Film, TV add $3.8 bil to Australian economy
Report comes as part of anti-piracy effortsSYDNEY -- In a bid to bolster Australia's anti-piracy efforts, researchers released a study Tuesday showing that the country's film and television industry contributes about AUS$4.4 billion ($3.8 billion) to the economy each year.
In what it called the most comprehensive economic impact report to date, the Australian Federation Against Copyright Theft said the report it commissioned shows that 50,000 people Down Under made their living making movies and TV in 2007, in an industry with a turnover of AUS$14.5 billion ($10 billion).
Report authors Access Economics studied everything from the start of the film and TV production process to theatrical exhibition and TV sales to the manufacture and distribution of home entertainment products.
AFACT, whose members include the MPA, hopes to use the information in the report to tie into its various anti-piracy campaigns and copyright law enforcement work.
In 2008, AFACT assisted Australian police with 51 raids that yielded more than 544,697 illegal DVDs and 488 machines capable of producing 12 million pirated DVDs a year with an estimated street value of more than AUS$61million ($42.7 million).
The report highlights the value of the industry to the broader economy at a time when "filmed entertainment is pervasive in but can easily be taken for granted," AFACT Executive Director Adrianne Pecotic said.
The largest segment studied in the report was broadcast TV, which contributed almost AUS$1.9 billion ($1.33 billion) to the Aussie economy in 2007. Next on the list of contributors were the production and distribution sectors at AUS$769 million ($538 million) and AUS$622 million ($435 million), respectively.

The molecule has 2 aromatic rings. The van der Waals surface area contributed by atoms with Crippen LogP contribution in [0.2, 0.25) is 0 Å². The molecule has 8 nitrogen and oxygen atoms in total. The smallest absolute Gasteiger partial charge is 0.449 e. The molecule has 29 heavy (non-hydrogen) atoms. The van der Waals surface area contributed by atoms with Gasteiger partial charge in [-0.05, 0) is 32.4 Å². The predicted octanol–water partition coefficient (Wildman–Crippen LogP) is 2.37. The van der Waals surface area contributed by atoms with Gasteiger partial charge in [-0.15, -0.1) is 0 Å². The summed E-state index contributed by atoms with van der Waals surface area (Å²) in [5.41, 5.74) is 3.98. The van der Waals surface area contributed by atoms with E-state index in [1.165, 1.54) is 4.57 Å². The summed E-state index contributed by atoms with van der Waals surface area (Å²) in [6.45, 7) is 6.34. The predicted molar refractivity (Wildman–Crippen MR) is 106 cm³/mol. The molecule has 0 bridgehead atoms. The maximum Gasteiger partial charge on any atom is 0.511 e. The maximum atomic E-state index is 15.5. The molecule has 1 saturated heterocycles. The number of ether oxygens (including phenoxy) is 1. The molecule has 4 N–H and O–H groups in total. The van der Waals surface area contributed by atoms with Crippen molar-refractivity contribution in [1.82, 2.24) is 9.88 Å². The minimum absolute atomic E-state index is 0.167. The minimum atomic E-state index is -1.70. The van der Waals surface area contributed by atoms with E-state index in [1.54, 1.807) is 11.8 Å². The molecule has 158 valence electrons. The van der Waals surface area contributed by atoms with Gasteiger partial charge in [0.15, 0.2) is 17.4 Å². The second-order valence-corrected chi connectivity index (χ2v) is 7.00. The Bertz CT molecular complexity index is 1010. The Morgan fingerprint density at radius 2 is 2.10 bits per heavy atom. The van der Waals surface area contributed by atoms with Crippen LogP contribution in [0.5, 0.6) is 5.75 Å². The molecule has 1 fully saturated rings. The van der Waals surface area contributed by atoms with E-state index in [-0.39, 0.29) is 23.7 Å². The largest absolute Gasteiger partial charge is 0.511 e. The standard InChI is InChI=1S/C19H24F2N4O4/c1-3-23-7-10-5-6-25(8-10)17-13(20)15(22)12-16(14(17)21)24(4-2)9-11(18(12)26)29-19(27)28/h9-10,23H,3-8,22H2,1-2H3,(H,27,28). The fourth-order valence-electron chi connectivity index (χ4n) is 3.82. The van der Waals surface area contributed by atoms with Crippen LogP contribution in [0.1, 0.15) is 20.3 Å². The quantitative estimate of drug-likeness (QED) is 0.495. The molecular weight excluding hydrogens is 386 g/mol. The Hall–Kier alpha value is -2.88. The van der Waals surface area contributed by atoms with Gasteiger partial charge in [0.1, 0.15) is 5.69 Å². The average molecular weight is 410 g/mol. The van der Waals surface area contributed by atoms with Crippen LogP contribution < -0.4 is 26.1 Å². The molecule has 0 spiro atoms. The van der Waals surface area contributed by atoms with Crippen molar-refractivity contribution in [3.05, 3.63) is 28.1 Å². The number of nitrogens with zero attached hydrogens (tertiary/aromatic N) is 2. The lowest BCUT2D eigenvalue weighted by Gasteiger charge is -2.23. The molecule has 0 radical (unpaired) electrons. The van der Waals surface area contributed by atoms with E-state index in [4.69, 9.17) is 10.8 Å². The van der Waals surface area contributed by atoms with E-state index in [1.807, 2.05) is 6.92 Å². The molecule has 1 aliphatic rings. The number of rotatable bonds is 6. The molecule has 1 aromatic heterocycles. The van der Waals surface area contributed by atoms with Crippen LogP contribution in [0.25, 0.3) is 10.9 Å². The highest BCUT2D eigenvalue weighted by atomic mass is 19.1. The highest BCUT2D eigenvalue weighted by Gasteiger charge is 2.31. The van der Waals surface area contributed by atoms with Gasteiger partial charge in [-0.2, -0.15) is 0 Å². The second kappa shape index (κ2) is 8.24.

Pay TV contributed AUS$374 million ($262 million), cinema exhibition AUS$314 million ($220 million), video retail AUS$223 million ($156 million) and rental AUS$238 million ($166 million).
The production sector generated AUS$2 billion ($1.4 billion). Of that, $410 million ($287 million) in turnover originated from the independent domestic sector.
Of the roughly 50,000 people employed in the sector, 37,774 were employed directly while 11,140 were freelance or in related industries. Production employed the most people at 10,616.
The report also highlighted sharp growth in DVD sales, up to AUS$1.448 billion ($1 billion) in 2007 from AUS$12 million ($8.4 million) in 1999, supporting about 2,000 small franchise rental/retail businesses and more than 10,000 jobs.
In total, the film and TV sector contributed an estimated AUS$1.8 billion ($1.26 billion) in tax to the Australian government in 2007.
Access Economics is now preparing a separate report detailing the economic contribution by the Hollywood Studio members of MPA to Australia's economy.